The Hearst mass media empire in 1998
52 years before the truth emerges
Robert Conquest at the heart of the myths
Alexander Solzhenitsyn
Support for Franco’s fascism
Nazis, the police and the fascists
The archives demonstrate the propaganda lies
Fraudulent methods give rise to millions of dead
Gorbachev opens the archives
What the Russian research shows
Labour camps in the penal system
How many political prisoners there were, and how many common criminals
The internal and external threat
More prisoners in the US
How many people died in the labour camps?
How many people were sentenced to death prior to 1953, especially during the purges of 1937-38?
How long was the average prison sentence?
A brief discussion as to the research reports
The kulaks and the counter-revolution
The purges of 1937
Industrial sabotage
Theft and corruption
Plans for a coup
More numerous liars
Let us learn from history
Table of data

In this world we live in, who can avoid hearing the terrible stories of suspected death and murders in the gulag labour camps of the Soviet Union? Who can avoid the stories of the millions who starved to death and the millions of oppositionists executed in the Soviet Union during Stalin’s time? In the capitalist world these stories are repeated over and over again in books, newspapers, on the radio and television, and in films, and the mythical numbers of millions of victims of socialism have increased by leaps and bounds in the last 50 years.

But where in fact do these stories, and these figures, come from? Who is behind all this?

And another question: what truth is there in these stories? And what information is lying in the archives of the Soviet Union, formerly secret but opened up to historical research by Gorbachev in 1989? The authors of the myths always said that all their tales of millions having died in Stalin’s Soviet Union would be confirmed the day the archives were opened up. Is that what happened? Were they confirmed in fact?

The following article shows us where these stories of millions of deaths through hunger and in labour camps in Stalin’s Soviet Union originated and who is behind them.

The present author, after studying the reports of the research which has been done in the archives of the Soviet Union, is able to provide information in the form of concrete data about the real number of prisoners, the years they spent in prison and the real number of those who died and of those who were condemned to death in Stalin’s Soviet Union. The truth is quite different from the myth.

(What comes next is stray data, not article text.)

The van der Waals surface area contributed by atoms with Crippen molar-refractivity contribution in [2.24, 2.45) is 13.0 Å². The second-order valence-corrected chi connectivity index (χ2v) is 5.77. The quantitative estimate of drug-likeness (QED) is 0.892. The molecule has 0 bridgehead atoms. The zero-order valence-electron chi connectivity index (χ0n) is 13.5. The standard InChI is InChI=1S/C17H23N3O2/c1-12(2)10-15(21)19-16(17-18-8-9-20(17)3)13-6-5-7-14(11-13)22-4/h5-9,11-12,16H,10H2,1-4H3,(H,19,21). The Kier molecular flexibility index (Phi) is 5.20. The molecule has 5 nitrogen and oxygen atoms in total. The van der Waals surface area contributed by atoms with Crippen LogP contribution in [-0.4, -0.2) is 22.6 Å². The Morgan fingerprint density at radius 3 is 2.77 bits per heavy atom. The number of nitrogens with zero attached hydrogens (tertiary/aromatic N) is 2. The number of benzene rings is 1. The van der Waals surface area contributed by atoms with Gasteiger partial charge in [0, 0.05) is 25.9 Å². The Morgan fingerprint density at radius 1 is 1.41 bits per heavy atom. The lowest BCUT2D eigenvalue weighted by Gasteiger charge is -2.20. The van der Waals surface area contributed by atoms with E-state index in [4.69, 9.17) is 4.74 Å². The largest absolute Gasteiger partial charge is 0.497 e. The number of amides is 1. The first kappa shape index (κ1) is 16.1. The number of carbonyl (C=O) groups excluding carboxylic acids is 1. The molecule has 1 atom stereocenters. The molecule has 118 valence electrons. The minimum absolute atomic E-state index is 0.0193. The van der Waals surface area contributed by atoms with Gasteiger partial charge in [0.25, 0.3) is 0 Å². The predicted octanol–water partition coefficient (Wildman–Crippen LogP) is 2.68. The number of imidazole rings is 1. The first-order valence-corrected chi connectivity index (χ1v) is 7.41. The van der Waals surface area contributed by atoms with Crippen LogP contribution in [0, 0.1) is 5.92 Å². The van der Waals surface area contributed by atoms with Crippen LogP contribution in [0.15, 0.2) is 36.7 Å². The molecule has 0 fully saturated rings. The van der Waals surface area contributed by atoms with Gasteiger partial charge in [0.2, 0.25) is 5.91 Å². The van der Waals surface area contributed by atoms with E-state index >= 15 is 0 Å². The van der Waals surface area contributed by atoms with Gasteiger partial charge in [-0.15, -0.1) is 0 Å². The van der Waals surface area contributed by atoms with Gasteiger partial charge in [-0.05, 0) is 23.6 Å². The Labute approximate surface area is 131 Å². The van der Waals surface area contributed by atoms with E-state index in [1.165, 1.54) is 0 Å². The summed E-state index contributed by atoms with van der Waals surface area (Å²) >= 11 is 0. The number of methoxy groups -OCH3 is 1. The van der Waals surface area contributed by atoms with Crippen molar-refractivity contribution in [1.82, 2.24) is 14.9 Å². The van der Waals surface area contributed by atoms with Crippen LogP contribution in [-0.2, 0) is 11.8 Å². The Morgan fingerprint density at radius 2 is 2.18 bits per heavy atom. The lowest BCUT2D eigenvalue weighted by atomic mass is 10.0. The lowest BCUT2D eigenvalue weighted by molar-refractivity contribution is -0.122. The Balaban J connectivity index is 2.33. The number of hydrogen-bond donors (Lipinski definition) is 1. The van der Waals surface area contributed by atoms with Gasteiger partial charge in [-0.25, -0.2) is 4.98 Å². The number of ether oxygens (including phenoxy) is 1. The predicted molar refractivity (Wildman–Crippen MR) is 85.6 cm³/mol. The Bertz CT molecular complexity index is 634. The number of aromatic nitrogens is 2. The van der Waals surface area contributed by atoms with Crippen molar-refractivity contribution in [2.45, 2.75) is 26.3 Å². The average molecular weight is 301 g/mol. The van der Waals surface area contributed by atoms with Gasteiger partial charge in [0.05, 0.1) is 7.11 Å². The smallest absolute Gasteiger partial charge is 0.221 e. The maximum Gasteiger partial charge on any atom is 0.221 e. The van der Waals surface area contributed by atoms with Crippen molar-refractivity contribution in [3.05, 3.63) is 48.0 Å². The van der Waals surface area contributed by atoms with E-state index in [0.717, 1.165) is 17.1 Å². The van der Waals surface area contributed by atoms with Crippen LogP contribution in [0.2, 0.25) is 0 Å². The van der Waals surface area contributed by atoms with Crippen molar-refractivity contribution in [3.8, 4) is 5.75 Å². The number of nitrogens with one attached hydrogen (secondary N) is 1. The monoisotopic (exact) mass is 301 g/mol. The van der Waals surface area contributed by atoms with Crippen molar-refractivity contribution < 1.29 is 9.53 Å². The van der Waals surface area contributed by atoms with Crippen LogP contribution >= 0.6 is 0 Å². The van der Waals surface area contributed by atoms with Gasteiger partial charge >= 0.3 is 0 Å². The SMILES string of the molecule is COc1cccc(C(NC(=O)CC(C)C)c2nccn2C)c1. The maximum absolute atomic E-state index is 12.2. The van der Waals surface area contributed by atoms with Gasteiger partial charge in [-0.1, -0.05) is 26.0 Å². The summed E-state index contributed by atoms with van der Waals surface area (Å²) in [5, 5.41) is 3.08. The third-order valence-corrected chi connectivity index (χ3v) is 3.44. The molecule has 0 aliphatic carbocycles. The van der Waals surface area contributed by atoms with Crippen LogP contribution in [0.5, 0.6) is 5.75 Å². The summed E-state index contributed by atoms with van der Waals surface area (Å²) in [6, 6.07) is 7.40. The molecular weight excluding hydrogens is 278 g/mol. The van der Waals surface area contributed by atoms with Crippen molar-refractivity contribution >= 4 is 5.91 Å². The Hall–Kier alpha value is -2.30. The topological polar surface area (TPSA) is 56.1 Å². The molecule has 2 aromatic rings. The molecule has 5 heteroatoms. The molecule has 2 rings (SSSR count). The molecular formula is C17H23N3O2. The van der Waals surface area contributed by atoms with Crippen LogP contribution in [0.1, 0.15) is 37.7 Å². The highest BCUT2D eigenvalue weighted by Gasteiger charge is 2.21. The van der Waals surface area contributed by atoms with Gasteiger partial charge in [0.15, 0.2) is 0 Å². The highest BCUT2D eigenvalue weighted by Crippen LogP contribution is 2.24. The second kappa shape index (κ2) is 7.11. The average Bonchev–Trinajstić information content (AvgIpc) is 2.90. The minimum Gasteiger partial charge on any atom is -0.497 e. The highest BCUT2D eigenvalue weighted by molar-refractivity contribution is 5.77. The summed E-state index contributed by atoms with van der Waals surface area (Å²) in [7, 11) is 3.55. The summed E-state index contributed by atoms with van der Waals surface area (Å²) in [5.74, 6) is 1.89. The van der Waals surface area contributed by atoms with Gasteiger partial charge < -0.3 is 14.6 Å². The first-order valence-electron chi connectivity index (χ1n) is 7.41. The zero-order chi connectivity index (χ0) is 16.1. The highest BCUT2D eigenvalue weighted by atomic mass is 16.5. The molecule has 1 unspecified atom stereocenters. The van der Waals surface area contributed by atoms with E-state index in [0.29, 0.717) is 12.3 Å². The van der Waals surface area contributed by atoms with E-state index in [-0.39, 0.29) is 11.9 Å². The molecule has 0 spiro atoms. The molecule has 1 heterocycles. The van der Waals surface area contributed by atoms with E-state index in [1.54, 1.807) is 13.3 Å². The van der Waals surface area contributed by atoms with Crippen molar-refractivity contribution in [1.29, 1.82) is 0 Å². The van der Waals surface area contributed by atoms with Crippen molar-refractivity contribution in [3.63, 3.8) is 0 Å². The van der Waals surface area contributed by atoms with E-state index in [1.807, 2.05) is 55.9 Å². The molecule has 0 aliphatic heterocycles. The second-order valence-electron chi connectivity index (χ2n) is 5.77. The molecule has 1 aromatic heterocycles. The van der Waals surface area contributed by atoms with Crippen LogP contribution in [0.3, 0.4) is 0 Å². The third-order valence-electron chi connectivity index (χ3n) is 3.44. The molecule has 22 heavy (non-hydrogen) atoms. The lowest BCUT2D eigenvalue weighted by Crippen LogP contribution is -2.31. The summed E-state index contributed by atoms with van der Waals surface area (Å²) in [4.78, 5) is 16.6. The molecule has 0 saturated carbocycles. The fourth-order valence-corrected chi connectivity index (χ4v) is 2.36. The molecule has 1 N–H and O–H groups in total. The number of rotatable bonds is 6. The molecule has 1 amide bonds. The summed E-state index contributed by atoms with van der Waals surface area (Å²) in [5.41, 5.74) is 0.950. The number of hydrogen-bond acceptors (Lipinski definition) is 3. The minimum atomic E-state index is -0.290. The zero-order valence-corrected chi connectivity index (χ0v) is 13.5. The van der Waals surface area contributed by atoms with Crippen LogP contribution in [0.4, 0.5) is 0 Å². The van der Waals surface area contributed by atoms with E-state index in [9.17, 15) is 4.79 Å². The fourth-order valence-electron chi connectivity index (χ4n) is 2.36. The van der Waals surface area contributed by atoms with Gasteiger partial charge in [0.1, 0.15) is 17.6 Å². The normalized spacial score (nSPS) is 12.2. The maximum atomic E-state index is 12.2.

There is a direct historical link running from: Hitler to Hearst, to Conquest, to Solzhenitsyn. In 1933 political changes took place in Germany that were to leave their mark on world history for decades to come. On 30 January Hitler became prime minister and a new form of government, involving violence and disregard of the law, began to take shape. In order to consolidate their grip on power the Nazis called fresh elections for the 5th of March, using all propaganda means within their grasp to secure victory. A week before the elections, on 27 February, the Nazis set fire to parliament and accused the communists of being responsible. In the elections that followed, the Nazis secured 17.3 million votes and 288 deputies, about 48% of the electorate (in November they had secured 11.7 million votes and 196 deputies). Once the Communist Party was banned, the Nazis began to persecute the Social Democrats and the trade-union movement, and the first concentration camps began to fill up with all those left-wing men and women. In the meantime, Hitler’s power in parliament continued to grow, with the help of the right wing. On 24 March, Hitler caused a law to be passed by parliament which conferred on him absolute power to rule the country for 4 years without consulting parliament. From then on began the open persecution of the Jews, the first of whom began to enter the concentration camps where communists and left social-democrats were already being held. Hitler pressed ahead with his bid for absolute power, renouncing the 1918 international accords that had imposed restrictions on the arming and militarisation of Germany. Germany’s re-armament took place at great speed. This was the situation in the international political arena when the myths concerning those dying in the Soviet Union began to be put together.

The Ukraine as a German territory

At Hitler’s side in the German leadership was Goebbels, the Minister of Propaganda, the man in charge of inculcating the Nazi dream into the German people. This was a dream of a racially pure people living in a Greater Germany, a country with broad lebensraum, a wide space in which to live. One part of this lebensraum, an area to the east of Germany which was, indeed, far larger than Germany itself, had yet to be conquered and incorporated into the German nation. In 1925, in Mein Kampf, Hitler had already pointed to the Ukraine as an essential part of this German living space. The Ukraine and other regions of Eastern Europe needed to belong to the German nation so that they could be utilised in a `proper’ manner. According to Nazi propaganda, the Nazi sword would liberate this territory in order to make space for the German race. With German technology and German enterprise, the Ukraine would be transformed into an area producing cereals for Germany. But first the Germans had to liberate the Ukraine of its population of `inferior beings’ who, according to Nazi propaganda, would be put to work as a slave labour force in German homes, factories and fields – anywhere they were needed by the German economy.